According to Embodiment 5, it is the COG driver (display driving section 70) that determines a refresh rate. This makes it possible to reduce a load of the host control section 60 without providing a substrate in addition to the host control section 60. Note that a surface area by which COG driver is mounted on an active matrix substrate is limited. Therefore, Embodiment 5 is suitable for a case where the image determining section 52 and the driving changing section 53 carry out only a simple determining process.

(Software Implementation Example)

Control blocks of the display devices 1 through 3 (particularly, the CPUs 32 and 62 and the image determining sections 35 and 52) can be realized by a logic circuit (hardware) provided in an integrated circuit (IC chip) or the like or can be alternatively realized by software as executed by a central processing unit (CPU).

In the latter case, each of the display devices 1 through 3 includes a CPU that executes instructions of a program that is software realizing the foregoing functions; a read only memory (ROM) or a storage device (each referred to as “storage medium”) in which the program and various kinds of data are stored so as to be readable by a computer (or a CPU); and a random access memory (RAM) in which the program is loaded. An object of the present invention can be achieved by a computer (or a CPU) reading and executing the program stored in the storage medium. Examples of the storage medium encompass “a non-transitory tangible medium” such as a tape, a disk, a card, a semiconductor memory, and a programmable logic circuit. The program can be supplied to the computer via any transmission medium (such as a communication network or a broadcast wave) which allows the program to be transmitted. Note that the present invention can also be achieved in the form of a computer data signal in which the program is embodied via electronic transmission and which is embedded in a carrier wave.

(Main Points)

A control device (host control section 30, 60, display control section 50, display driving section 20, 40, 70) in accordance with an aspect 1 of the present invention is a control device for controlling a display device (1 through 3) and includes a calculating section (image determining section 35, 52) for calculating a density of pixels, which have grayscale levels falling within a first range, among a plurality of pixels in an image, grayscale levels in the first range being intermediate grayscale levels; and a driving changing section (36, 53) for changing a refresh rate of the display device in accordance with the density which has been calculated by the calculating section.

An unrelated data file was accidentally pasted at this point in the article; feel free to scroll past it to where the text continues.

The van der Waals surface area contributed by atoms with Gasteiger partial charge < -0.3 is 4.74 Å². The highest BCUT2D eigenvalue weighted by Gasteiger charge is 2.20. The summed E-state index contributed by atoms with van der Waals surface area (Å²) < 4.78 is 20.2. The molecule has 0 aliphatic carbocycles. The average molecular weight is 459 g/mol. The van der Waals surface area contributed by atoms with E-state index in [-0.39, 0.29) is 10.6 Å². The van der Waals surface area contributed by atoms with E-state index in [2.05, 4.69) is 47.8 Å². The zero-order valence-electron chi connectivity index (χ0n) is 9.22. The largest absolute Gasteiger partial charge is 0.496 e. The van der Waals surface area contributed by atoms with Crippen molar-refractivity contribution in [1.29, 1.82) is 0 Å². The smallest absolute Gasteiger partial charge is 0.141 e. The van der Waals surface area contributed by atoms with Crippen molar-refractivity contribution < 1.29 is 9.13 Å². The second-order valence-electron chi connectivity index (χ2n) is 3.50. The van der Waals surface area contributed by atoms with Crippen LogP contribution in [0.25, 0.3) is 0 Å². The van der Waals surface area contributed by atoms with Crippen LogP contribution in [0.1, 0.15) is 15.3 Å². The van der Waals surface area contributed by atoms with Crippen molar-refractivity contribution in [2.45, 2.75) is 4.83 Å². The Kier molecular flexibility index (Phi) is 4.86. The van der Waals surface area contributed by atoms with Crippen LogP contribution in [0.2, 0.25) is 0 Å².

Here, the density of pixels having grayscale levels falling within the first range represents a degree to which such pixels are gathering in an image, and reflects the number and a size of the gathering pixels.

In general, flicker easily occurs in an image having pixels of intermediate grayscale levels. However, the flicker is hardly recognizable in an image in which pixels of such intermediate grayscale levels are dispersed. On the other hand, in an image in which pixels of intermediate grayscale levels are gathering, the flicker is easily recognizable.

In view of this, according to the configuration, it is possible to determine whether or not flicker is easily recognizable in an image, by calculating a density of pixels having intermediate grayscale levels in the image. Therefore, the control device in accordance with the present aspect can easily determine whether or not flicker is easily recognizable in an image, as compared with Patent Literature 1, because it is not necessary to use an image pattern having a characteristic of easily causing flicker. Moreover, by changing a refresh rate of the display device in accordance with the determined result, it is possible to carry out good display while lowering power consumption and preventing flicker from being recognized.

In the control device in accordance with an aspect 2 of the present invention, it is possible in the aspect 1 that, in a case where a percentage of pixels, which have grayscale levels falling within the first range among pixels included in a predetermined pattern in the image, is equal to or higher than a predetermined percentage, the calculating section increments the density; and the calculating section repeats an above process while moving the predetermined pattern in a row direction and a column direction by a predetermined amount for an entire region in the image, and thus calculates the density.

In the control device in accordance with an aspect 3 of the present invention, it is possible in the aspect 1 that the calculating section calculates a density of pixels, which have grayscale levels falling within the first range, among a plurality of pixels in a certain row in the image; the calculating section increments or decrements the density, which has been calculated, in accordance with a density in a row previous to the certain row and adds the density, which has been incremented or decremented, to a density in the image; and the calculating section repeats above processes for each row in the image, and thus calculates the density in the image.

According to the configuration, even though the density in a row is used, it is possible to calculate the density in the image while reflecting extension, in the column direction, of pixels having grayscale levels in the first range. As a result, it is possible to accurately determine whether or not flicker is easily recognizable in the image.